Play like the world depends on it
Sustainable sportswear company Hylo Athletics joins Common Goal
Sport’s platform is too big not to be used in positively impacting the world believes Michael Doughty, professional footballer and co-founder of Hylo Athletics.
As co-founder of the sustainable sportswear company, his brand is on a mission to use sport to inspire positive social change and build a sporting legacy that exists to help our planet.
As part of that journey, Hylo has now joined Common Goal — pledging 1% of its revenues towards environmental causes. Together, Common Goal and Hylo will work collaboratively as a team to take forward a joint sustainability impact agenda.
A movement in its own right, comprised of numerous sportspeople under the banner of ‘Athletes for Planet’, Hylo feel the future of sport needs radical change.
Until now, the sportswear brand believe the shoe industry has been slow to react in protecting the future of sport and inspiring positive change for the planet.
Founded in 2020 by the trio Michael Doughty, John Prescott, and Jacob Green, Hylo’s goal is to reinvent sportswear sustainably — with the aim to set new standards in an old industry.
By using today’s innovative natural materials, Hylo has created a running shoe for tomorrow’s activists and athletes.
Among those who have committed themselves to the cause and call themselves an Athlete for Planet is Premier League footballer for Leeds United Patrick Bamford.
“Common Goal’s mission is aligned with ours – we both want to use sport to inspire positive change. In our case, we focus on planet,” said Doughty.
“It is also important to us as a company to give back on our journey.
“We want to use a portion of our revenue to have an impact on issues that matter to us and our community. We support the narrative that a 1% accumulation can have a huge impact when added up.
“Our 1% pledge is going towards Common Goal’s sustainable efforts. We want to have a direct impact on climate change through our contributions. Hylo as a business has the power to change mindsets but we also want to be taking action to the issues that we champion.”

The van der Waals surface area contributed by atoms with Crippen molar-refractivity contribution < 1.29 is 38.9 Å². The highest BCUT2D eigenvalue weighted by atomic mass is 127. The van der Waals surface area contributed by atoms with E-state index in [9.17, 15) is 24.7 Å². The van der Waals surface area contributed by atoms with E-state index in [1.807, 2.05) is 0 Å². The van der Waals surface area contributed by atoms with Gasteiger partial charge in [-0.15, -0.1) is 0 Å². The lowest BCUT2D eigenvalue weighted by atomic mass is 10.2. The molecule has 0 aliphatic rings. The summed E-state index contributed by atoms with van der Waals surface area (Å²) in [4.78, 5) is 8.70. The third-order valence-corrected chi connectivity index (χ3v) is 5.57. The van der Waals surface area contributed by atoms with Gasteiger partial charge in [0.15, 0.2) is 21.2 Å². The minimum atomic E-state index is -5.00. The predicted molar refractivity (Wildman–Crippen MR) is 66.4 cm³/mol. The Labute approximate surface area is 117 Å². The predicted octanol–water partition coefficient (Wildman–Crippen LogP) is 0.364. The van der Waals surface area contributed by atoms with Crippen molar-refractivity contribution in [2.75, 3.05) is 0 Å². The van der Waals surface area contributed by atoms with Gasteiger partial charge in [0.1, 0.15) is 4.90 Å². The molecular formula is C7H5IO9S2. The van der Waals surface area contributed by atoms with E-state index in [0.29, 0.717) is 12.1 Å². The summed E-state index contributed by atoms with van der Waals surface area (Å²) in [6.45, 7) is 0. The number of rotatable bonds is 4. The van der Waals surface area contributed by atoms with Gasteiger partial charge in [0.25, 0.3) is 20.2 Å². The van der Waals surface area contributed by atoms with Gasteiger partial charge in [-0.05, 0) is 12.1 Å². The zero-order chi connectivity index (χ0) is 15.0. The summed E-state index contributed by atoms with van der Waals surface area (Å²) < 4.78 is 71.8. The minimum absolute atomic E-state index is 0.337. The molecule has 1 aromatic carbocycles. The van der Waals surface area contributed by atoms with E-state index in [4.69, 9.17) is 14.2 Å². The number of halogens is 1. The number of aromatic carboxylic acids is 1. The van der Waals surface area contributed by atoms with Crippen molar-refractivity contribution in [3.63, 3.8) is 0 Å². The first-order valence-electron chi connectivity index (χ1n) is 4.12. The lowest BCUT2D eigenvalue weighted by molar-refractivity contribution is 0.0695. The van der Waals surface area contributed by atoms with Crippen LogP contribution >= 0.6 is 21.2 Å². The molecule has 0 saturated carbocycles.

With Hylo’s team holding rich experience from the world of professional sport and within the sports manufacturing industry, they believe a lot more can be done to bring further attention to tackling climate change.
By exploring innovative production methods, including using natural materials, a circular approach, and offsetting strategies, Hylo is able to reduce its carbon emissions beyond zero – making the brand carbon negative.
From the consumer’s demands, to the expectations now placed among professional athletes by their supporters, Hylo believes there is not only a demand for brands to be committed to social purpose but a responsibility.
Yet, in many ways, Doughty feels sport could do a lot more to combat the negative impacts of climate change.
“Sport is lagging behind in its attitude and awareness to the scale and severity of climate change. Many people just aren’t educated on the impact climate change is having on sport, which is happening right now,” he said.
“Sustainability encompasses every part of a business or organisation and it takes a lot to commit to being it. We want to be the positive force that changes mindsets and protects the future of sport.
“Sportspeople have to have purpose on the pitch. More and more, we’re seeing the most successful sportspeople aligning with social issues.
“Marcus Rashford’s campaign on free school meals forcing a government U-turn is the most powerful example this year. Sport’s platform is too big to not be used to positively impact the world.”
“[In football] it’s often a club-by-club thing. You’ve got incredible examples of best practice – for instance, at Forest Green Rovers in League Two. A lot of the big clubs are making good moves too – Arsenal have recently joined the UN’s Sports for Climate Action Framework. The narrative is slowly changing from ‘win at all costs’ to ‘winning in a better way’.
“Our long-term vision is to build a legacy sports brand that exists to help our planet. Alongside that, we want to see brands, organisations, leagues, clubs, national bodies adopt sustainable practices as normal.
“A team mentality is the only way to tackle complex and truly global issues.”